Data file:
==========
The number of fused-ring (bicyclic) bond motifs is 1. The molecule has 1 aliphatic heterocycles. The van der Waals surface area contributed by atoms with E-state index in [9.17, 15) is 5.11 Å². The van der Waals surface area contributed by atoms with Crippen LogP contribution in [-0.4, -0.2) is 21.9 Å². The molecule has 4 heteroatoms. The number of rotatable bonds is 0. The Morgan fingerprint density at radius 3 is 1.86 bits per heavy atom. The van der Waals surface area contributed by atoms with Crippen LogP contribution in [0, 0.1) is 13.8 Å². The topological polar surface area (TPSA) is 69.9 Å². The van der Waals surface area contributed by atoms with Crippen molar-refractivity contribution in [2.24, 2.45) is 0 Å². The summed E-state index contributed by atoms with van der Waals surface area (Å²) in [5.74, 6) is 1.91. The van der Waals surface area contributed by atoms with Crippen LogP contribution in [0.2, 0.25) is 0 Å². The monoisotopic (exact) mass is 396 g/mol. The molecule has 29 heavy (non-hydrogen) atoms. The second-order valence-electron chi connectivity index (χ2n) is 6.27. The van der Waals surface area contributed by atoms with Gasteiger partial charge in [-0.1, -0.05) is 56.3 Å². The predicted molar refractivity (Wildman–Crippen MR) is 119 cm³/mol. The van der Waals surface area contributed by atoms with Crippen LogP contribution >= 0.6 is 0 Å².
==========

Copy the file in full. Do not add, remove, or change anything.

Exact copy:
The number of fused-ring (bicyclic) bond motifs is 1. The molecule has 1 aliphatic heterocycles. The van der Waals surface area contributed by atoms with E-state index in [9.17, 15) is 5.11 Å². The van der Waals surface area contributed by atoms with Crippen LogP contribution in [-0.4, -0.2) is 21.9 Å². The molecule has 4 heteroatoms. The number of rotatable bonds is 0. The Morgan fingerprint density at radius 3 is 1.86 bits per heavy atom. The van der Waals surface area contributed by atoms with Crippen LogP contribution in [0, 0.1) is 13.8 Å². The topological polar surface area (TPSA) is 69.9 Å². The van der Waals surface area contributed by atoms with Crippen molar-refractivity contribution in [2.24, 2.45) is 0 Å². The summed E-state index contributed by atoms with van der Waals surface area (Å²) in [5.74, 6) is 1.91. The van der Waals surface area contributed by atoms with Crippen LogP contribution in [0.2, 0.25) is 0 Å². The monoisotopic (exact) mass is 396 g/mol. The molecule has 29 heavy (non-hydrogen) atoms. The second-order valence-electron chi connectivity index (χ2n) is 6.27. The van der Waals surface area contributed by atoms with Gasteiger partial charge in [-0.1, -0.05) is 56.3 Å². The predicted molar refractivity (Wildman–Crippen MR) is 119 cm³/mol. The van der Waals surface area contributed by atoms with Crippen LogP contribution >= 0.6 is 0 Å².